The Llopart family believe that the extensive history of the vineyard truly defines their wine, not just through the winemakers that have developed it, but through the land on which it sits. The vineyards and cellars of Cava Llopart are located at the intersection of the spurs of the Ordal mountain range and the Garraf Massif in the municipality of the Subirats. The estate is around 340 metres above sea level and stretches over a hill full of uneven slopes. The ground is set on dip stone platforms, which affords excellent exposure to the sun’s rays and avoids the possibility of any water surplus. There is moderate rainfall in the area and a small variation in temperature throughout the year, reaching around nine degrees Celsius in the winter and 22 in the summer, which is the perfect climate for growing balanced grapes with a great finesse. The areas’ soils are extremely sober, so vines can grow here in austerity with minimal force. Historically, this land was below sea level, which has left a reef calcareous stratum with well-structured soil rich in fossils. The geological configuration of the land gives rise to grapevines with a great radicular extension, limited strength and one of the lowest productions in the viticola area. That’s why Llopart is able to spend time perfecting the cultivation procedure and create a rigorous agronomic profile that help them to obtain fruits of exceptional concentration and character – or to put it more simply; excellent quality grapes.

For production of the Cava Llopart, they use the exclusive craft elaboration methods, in accordance with the strict traditional ‘champenois’ system. As a traditional method winemaker, they only incorporate the knowledge and technology that can make remarkable quality improvements to their viticulture process. Their vintage takes place in September, when manual harvest is carried out; only the healthy grapes in a perfect state are chosen and transported to the cellar. Then, the pneumatic pressings softly extract the fruit must – only the first juice is used to make Cava Llopart. It is then fermented for 25 days; the most concentrated musts are fermented in oak barrels of 225 litres throughout the winter in order to make creamy wines with great complexity and structure. When spring comes, the reserve wines aged in oak barrels are analysed and tasted exhaustively to determine the different proportions of each blend in order to obtain balanced wines with the awaited characteristics. These blends are then bottled and stored in the Llopart cellar for their second fermentation stage so that the brilliant cava bubbles can develop, which happens only over a period of several years as it optimises its organoleptic profile. The Les Flandes del Casots cava’s like the Reserva and Gran Reserva are moved to a smaller cellar half way through their maturity to obtain an intimate maceration of the sparkling wine with the lees, which are then decanted through manual tipping. This strict production and ageing process, along with the unique location defines the outstanding style of the LLopart wines, which represent the very essence of the land and the ancestral family tradition, as well as the beauty of the cava grape.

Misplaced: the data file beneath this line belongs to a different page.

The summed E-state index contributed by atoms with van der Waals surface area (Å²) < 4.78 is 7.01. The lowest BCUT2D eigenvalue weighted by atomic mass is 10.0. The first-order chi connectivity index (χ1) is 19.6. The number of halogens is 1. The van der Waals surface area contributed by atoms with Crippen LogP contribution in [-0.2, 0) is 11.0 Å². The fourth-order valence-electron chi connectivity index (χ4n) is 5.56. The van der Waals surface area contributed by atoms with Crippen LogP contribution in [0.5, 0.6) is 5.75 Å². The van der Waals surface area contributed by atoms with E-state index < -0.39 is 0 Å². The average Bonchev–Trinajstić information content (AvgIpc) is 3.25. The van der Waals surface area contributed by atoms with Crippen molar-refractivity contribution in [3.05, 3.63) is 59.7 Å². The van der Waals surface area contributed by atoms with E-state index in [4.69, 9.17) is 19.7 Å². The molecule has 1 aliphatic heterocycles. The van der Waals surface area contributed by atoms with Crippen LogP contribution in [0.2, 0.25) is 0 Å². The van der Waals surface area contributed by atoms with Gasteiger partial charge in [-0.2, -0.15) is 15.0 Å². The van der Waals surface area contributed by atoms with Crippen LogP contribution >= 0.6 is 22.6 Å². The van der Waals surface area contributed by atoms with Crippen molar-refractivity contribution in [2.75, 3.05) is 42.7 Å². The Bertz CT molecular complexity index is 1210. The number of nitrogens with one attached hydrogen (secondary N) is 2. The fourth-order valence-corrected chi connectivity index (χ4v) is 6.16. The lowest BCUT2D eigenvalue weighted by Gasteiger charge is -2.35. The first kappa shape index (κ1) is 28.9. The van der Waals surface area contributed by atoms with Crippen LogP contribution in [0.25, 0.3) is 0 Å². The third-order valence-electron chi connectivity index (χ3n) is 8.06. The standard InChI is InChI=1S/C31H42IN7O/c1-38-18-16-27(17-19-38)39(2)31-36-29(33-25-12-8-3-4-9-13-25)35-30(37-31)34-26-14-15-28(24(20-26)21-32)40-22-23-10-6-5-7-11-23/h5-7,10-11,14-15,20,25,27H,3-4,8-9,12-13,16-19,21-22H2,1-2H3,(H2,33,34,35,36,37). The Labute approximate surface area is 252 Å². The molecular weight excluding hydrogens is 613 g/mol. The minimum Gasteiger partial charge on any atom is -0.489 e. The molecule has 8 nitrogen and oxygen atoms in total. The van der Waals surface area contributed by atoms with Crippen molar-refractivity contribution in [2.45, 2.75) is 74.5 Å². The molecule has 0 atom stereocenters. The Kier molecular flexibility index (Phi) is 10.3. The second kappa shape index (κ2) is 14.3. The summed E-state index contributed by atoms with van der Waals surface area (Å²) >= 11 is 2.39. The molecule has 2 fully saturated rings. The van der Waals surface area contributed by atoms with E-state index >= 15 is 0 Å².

The care and attention that Llopart put into the production of their cava from grape to bottle, along with the viticulture knowledge developed over hundreds of years by their ancestors, it can truly be said that the cava grape here is done justice. Llopart have shown us time and time again that cava doesn’t have to be a ‘cheap’ low quality substitute for its competing sparkling wines; it can in fact be their equal. You just have to know where to find it. Cava should be cherished and explored just as widely as champagne and prosecco is and that might mean looking beyond the supermarket shelf. Fine cava’s can be found anywhere as long as you look for them, but the best place to find them is on the very soil of which their grapes are grown – Spain. Llopart welcome guests from near and far to try their premium variety cava’s in the Spanish Penedès to see just how delightful they really are for themselves. For more information or to book a visit, go to